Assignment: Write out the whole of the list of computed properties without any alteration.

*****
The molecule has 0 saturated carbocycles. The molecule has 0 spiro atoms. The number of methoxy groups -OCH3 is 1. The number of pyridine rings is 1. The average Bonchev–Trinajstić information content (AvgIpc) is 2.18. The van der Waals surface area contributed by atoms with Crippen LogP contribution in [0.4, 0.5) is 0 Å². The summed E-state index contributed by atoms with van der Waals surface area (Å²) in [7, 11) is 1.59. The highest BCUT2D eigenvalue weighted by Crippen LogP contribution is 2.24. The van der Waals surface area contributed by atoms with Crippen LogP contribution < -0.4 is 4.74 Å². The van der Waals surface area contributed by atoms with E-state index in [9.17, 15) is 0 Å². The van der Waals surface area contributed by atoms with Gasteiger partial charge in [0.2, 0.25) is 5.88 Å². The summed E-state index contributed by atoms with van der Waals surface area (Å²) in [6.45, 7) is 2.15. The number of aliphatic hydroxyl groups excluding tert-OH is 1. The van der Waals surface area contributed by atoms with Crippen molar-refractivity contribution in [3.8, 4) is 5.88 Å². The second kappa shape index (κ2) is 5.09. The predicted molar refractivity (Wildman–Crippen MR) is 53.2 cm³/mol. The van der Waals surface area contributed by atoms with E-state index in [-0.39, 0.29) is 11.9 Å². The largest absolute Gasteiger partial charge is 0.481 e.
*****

The molecule has 0 saturated carbocycles. The molecule has 0 spiro atoms. The number of methoxy groups -OCH3 is 1. The number of pyridine rings is 1. The average Bonchev–Trinajstić information content (AvgIpc) is 2.18. The van der Waals surface area contributed by atoms with Crippen LogP contribution in [0.4, 0.5) is 0 Å². The summed E-state index contributed by atoms with van der Waals surface area (Å²) in [7, 11) is 1.59. The highest BCUT2D eigenvalue weighted by Crippen LogP contribution is 2.24. The van der Waals surface area contributed by atoms with Crippen LogP contribution < -0.4 is 4.74 Å². The van der Waals surface area contributed by atoms with E-state index in [9.17, 15) is 0 Å². The van der Waals surface area contributed by atoms with Gasteiger partial charge in [0.2, 0.25) is 5.88 Å². The summed E-state index contributed by atoms with van der Waals surface area (Å²) in [6.45, 7) is 2.15. The number of aliphatic hydroxyl groups excluding tert-OH is 1. The van der Waals surface area contributed by atoms with Crippen molar-refractivity contribution in [3.8, 4) is 5.88 Å². The second kappa shape index (κ2) is 5.09. The predicted molar refractivity (Wildman–Crippen MR) is 53.2 cm³/mol. The van der Waals surface area contributed by atoms with E-state index in [-0.39, 0.29) is 11.9 Å². The largest absolute Gasteiger partial charge is 0.481 e.